If you haven’t watched Practical Magic yet, there is no time like the present, and you can thank us later. But if you have, then it’s time to dust off the old broomstick and travel back to Whidbey Island circa 1998. Let’s get started!
If you’re like us, the first time you watched Practical Magic you probably saw aunt Fran and thought, “she looks super familiar”. And after racking your brain, you realize it’s none other than Rizzo from Grease. The kicker is that Stockard Channing wasn’t the first choice for Aunt Fran, in fact, Vanessa Redgrave was, but executives and Redgrave couldn’t come to an agreement regarding contracts, and frankly, we aren’t sad about it.
We, along with many others, consider Practical Magic a cult classic, but initially, it didn’t do so great at the box office or with critics, for that matter. The film lost money and critics claimed the movie was too dark for kids but too childish for adults, and that the script lacked wit, but needless to say, the film bounced back.
Originally the film crew hired a bunch of locals to appear in the movie, but after learning they were only going to make roughly $40 per day, most of them opted to quit.
You can’t think Practical Magic without thinking of the gorgeous Victorian home that Nicole Kidman and Sandra Bullock’s characters grow up in. It was so gorgeous that (queen) Barbara Streisand wanted to buy it. Unfortunately for her, the house isn’t real. The outside of the house was known as an “architectural shell”, and the inside of the house was just a bunch of sets in Los Angeles. After filming was done, the shell was torn down.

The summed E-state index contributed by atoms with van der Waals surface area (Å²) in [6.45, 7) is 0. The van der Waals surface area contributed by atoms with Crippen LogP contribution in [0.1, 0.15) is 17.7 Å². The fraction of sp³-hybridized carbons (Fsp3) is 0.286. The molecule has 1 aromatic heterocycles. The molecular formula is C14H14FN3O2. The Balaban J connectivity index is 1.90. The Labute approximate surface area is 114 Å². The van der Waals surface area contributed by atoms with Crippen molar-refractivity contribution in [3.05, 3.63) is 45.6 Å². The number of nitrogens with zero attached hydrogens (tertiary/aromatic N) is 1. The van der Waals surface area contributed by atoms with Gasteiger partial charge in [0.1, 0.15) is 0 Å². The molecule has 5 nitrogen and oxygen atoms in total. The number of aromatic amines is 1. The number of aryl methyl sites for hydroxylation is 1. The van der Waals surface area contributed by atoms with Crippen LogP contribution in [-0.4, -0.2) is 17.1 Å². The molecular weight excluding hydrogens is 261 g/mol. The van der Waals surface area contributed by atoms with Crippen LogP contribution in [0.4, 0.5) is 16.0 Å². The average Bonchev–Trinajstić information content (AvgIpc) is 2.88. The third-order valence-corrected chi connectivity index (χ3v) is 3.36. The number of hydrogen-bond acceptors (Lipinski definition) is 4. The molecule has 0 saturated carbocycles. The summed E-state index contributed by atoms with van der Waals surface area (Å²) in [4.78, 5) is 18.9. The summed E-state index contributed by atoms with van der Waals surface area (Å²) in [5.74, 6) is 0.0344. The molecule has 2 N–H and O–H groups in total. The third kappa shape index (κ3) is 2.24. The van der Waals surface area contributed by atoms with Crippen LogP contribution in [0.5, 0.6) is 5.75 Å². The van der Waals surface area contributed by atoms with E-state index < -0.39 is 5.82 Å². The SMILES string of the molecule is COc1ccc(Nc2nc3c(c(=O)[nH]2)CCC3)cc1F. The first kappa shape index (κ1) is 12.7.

Nicole Kidman took the exorcism scene very seriously. Director Griffin Dunne said Kidman insisted on banging her head on the floor, so much so that rubber panels had to be installed to protect her cranium.
We don’t know about you, but we would love to have a pitcher of those margaritas everyone was enjoying. The fun seemed really real, didn’t it? That’s because it was. Everyone was drunk while filming this scene including the director. And even after the scene was wrapped, the cast and crew kept drinking, dancing, and laughing.
Last, but certainly not least, the film was cursed by a real witch. To ensure that the film came across as authentic the production team hired a woman who claimed to be a witch. Things got a little weird when she demanded a large amount of money in addition to what she was already being paid. Upon being told no, the woman claimed to curse the set, the actors, the crew, you name it. And while everyone was pretty sure it was a hoax, Griffin had a priest perform an exorcism just to play it safe.